One For The Books.

It can be easy to get lost in the thrill of a new semester. New classes, new friends, new awkward ice-breakers, but most importantly; new knowledge. This semester has already started off as one of the most intense, yet rewarding times of my life. At the end of last semester I was elected as President of the National Panhellenic Association on campus. In short, I act as the liaison between the Panhellenic sororities (all 17 of them), and the University of Michigan. This job was not at all what I expected, however the experience has been exhilarating. My life has gone from occasional all nighters and the library and working 20-30 hours at a local restaurant, to limited sleep and constant meetings and emails. On top of all of this, I am starting an LSAT prep course in the middle of February. This will be a task that I have never endeavored before, but that I am welcoming with open arms.

I’m the type of person who loves to be busy, but this new constantly stressful lifestyle has taught me a lot about myself:

  1. Put yourself first. Not in the sense that everything I choose to do has to be selfish, but in the sense that my health and wellbeing is essential to keep everything I do running well. If I am not putting myself and my needs first, I will fail at all else I try to accomplish.
  2. Honesty is the best policy. No matter what situation I’m put into, no matter who is in the room with me, and no matter who I will potentially hurt; honesty is the best policy. If I am to leave a legacy and my “mark” on my community, I want it to begin and end with honesty and integrity.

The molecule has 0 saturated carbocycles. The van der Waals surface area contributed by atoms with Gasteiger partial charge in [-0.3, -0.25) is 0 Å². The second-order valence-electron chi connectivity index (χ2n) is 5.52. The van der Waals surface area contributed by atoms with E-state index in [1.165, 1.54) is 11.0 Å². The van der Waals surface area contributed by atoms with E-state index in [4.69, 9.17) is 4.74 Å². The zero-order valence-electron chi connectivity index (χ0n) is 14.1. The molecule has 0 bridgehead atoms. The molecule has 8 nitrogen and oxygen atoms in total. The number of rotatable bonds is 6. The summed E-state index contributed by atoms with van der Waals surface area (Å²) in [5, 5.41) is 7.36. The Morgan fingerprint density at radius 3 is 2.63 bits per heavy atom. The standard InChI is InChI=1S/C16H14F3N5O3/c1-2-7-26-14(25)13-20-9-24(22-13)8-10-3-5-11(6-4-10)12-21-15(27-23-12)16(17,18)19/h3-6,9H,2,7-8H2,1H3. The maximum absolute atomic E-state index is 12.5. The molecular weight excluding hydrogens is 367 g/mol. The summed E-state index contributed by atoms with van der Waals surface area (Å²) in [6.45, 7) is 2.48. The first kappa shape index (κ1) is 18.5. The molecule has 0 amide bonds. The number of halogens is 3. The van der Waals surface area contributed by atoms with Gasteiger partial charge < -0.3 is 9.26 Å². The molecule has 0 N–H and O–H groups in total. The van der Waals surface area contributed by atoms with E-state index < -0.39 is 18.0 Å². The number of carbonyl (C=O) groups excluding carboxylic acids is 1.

3. Utilize your connections. When you’re involved in as many organizations and ventures as I am, it can be easy to get lost in all the connections you hold. However something that I have found to be crucial is leveraging your connections and now shielding them selfishly from others. Sharing connections with others opens doors for collaborations, connections, and potentially innovative ideas.
  4. Be mindful of others. Working in an environment consisting of many nationalities and being a person of Hawaiian descent, I always considered myself mindful of others. Yet I found that as a culture we speak and act in ways that are not openly offensive, yet still cause harm. I have put it upon myself to be mindful of the way in which I speak and act towards all individuals, to create a respective and welcoming environment.
  5. Break stereotypes. Ah. The number of times I’ve told people that I am in a certain sorority or a member of Greek Life and they have said “what? but you’re so down to earth?” is quite sad. Greek Life has a reputation of wealth, disrespect, sexual assault, and risky behaviors. Although this may be a cultural phenomenon or the act of a few individuals, it is my goal to break stereotypes everywhere I go and to encourage others to do the same.
  6. Leave a legacy. Now, this bullet point is a bit more difficult to write. Solely because the word “legacy” carries such a heavy weight and the need for substantial change or impression. Yet, I believe leaving a legacy can be as simple as making friends who speak highly of you, creating one program that really speaks to a sorority, or just helping one person overcome a mental health disorder. I want to leave a legacy.

The semester has started, but my intentions and hope for the future have only begun.

Lexi Wung

Lexi is a senior at the University of Michigan studying Psychology with minors in Writing and Entrepreneurship. She will be joining the Teach For America Baltimore Corps after graduation to teach High School English. She will also be receiving her masters degree concurrently from Johns Hopkins.

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